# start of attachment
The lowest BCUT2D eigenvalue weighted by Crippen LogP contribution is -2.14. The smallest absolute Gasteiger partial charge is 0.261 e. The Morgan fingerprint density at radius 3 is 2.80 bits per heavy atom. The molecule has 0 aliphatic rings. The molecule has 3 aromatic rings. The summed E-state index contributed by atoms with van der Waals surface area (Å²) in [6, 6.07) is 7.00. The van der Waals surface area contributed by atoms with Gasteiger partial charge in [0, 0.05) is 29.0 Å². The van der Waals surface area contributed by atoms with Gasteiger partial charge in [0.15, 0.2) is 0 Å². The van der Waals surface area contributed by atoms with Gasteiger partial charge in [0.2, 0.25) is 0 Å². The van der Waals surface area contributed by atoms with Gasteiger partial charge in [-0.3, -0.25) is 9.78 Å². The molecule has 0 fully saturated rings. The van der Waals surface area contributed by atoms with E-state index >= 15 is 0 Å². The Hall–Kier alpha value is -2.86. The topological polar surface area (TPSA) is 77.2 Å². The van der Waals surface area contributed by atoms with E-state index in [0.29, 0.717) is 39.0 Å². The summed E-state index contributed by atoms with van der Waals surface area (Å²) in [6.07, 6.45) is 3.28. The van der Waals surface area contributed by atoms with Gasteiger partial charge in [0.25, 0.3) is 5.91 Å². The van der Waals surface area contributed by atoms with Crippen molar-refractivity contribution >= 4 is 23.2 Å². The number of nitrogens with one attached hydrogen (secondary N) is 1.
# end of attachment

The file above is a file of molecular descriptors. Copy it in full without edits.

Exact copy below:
The lowest BCUT2D eigenvalue weighted by Crippen LogP contribution is -2.14. The smallest absolute Gasteiger partial charge is 0.261 e. The Morgan fingerprint density at radius 3 is 2.80 bits per heavy atom. The molecule has 0 aliphatic rings. The molecule has 3 aromatic rings. The summed E-state index contributed by atoms with van der Waals surface area (Å²) in [6, 6.07) is 7.00. The van der Waals surface area contributed by atoms with Gasteiger partial charge in [0, 0.05) is 29.0 Å². The van der Waals surface area contributed by atoms with Gasteiger partial charge in [0.15, 0.2) is 0 Å². The van der Waals surface area contributed by atoms with Gasteiger partial charge in [0.2, 0.25) is 0 Å². The van der Waals surface area contributed by atoms with Gasteiger partial charge in [-0.3, -0.25) is 9.78 Å². The molecule has 0 fully saturated rings. The van der Waals surface area contributed by atoms with E-state index >= 15 is 0 Å². The Hall–Kier alpha value is -2.86. The topological polar surface area (TPSA) is 77.2 Å². The van der Waals surface area contributed by atoms with E-state index in [0.29, 0.717) is 39.0 Å². The summed E-state index contributed by atoms with van der Waals surface area (Å²) in [6.07, 6.45) is 3.28. The van der Waals surface area contributed by atoms with Gasteiger partial charge in [0.25, 0.3) is 5.91 Å². The van der Waals surface area contributed by atoms with Crippen molar-refractivity contribution >= 4 is 23.2 Å². The number of nitrogens with one attached hydrogen (secondary N) is 1.